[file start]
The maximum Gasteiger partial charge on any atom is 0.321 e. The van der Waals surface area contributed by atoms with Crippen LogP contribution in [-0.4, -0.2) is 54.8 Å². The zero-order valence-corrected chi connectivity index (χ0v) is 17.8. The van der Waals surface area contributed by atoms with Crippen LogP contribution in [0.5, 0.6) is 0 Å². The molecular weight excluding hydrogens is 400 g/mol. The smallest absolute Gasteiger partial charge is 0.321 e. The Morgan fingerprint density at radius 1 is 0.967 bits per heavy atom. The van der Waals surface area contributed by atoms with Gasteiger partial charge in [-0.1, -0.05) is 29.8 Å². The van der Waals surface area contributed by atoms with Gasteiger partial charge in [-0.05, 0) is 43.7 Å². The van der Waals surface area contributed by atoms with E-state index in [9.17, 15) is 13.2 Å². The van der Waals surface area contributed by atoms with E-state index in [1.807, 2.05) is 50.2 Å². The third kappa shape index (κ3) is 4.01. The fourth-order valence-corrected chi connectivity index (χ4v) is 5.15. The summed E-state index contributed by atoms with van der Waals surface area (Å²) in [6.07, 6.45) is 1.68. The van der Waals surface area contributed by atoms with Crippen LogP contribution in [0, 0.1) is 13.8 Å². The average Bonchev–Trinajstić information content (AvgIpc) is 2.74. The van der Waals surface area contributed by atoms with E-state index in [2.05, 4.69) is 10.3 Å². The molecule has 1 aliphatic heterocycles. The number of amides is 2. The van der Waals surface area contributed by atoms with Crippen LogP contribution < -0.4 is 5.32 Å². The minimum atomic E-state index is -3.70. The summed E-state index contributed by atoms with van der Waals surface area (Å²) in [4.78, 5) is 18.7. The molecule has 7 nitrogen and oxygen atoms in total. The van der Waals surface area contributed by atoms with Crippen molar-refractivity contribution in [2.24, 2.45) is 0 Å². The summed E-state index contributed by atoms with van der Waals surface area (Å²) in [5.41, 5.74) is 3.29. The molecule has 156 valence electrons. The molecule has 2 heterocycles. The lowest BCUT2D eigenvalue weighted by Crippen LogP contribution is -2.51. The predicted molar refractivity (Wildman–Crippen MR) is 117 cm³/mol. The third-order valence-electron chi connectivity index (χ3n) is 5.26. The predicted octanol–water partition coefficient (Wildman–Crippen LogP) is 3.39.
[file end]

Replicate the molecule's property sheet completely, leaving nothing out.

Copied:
The maximum Gasteiger partial charge on any atom is 0.321 e. The van der Waals surface area contributed by atoms with Crippen LogP contribution in [-0.4, -0.2) is 54.8 Å². The zero-order valence-corrected chi connectivity index (χ0v) is 17.8. The van der Waals surface area contributed by atoms with Crippen LogP contribution in [0.5, 0.6) is 0 Å². The molecular weight excluding hydrogens is 400 g/mol. The smallest absolute Gasteiger partial charge is 0.321 e. The Morgan fingerprint density at radius 1 is 0.967 bits per heavy atom. The van der Waals surface area contributed by atoms with Gasteiger partial charge in [-0.1, -0.05) is 29.8 Å². The van der Waals surface area contributed by atoms with Gasteiger partial charge in [-0.05, 0) is 43.7 Å². The van der Waals surface area contributed by atoms with E-state index in [9.17, 15) is 13.2 Å². The van der Waals surface area contributed by atoms with E-state index in [1.807, 2.05) is 50.2 Å². The third kappa shape index (κ3) is 4.01. The fourth-order valence-corrected chi connectivity index (χ4v) is 5.15. The summed E-state index contributed by atoms with van der Waals surface area (Å²) in [6.07, 6.45) is 1.68. The van der Waals surface area contributed by atoms with Crippen LogP contribution in [0, 0.1) is 13.8 Å². The average Bonchev–Trinajstić information content (AvgIpc) is 2.74. The van der Waals surface area contributed by atoms with E-state index in [2.05, 4.69) is 10.3 Å². The molecule has 1 aliphatic heterocycles. The number of amides is 2. The van der Waals surface area contributed by atoms with Crippen LogP contribution < -0.4 is 5.32 Å². The minimum atomic E-state index is -3.70. The summed E-state index contributed by atoms with van der Waals surface area (Å²) in [4.78, 5) is 18.7. The molecule has 7 nitrogen and oxygen atoms in total. The van der Waals surface area contributed by atoms with Crippen molar-refractivity contribution in [2.24, 2.45) is 0 Å². The summed E-state index contributed by atoms with van der Waals surface area (Å²) in [5.41, 5.74) is 3.29. The molecule has 156 valence electrons. The molecule has 2 heterocycles. The lowest BCUT2D eigenvalue weighted by Crippen LogP contribution is -2.51. The predicted molar refractivity (Wildman–Crippen MR) is 117 cm³/mol. The third-order valence-electron chi connectivity index (χ3n) is 5.26. The predicted octanol–water partition coefficient (Wildman–Crippen LogP) is 3.39.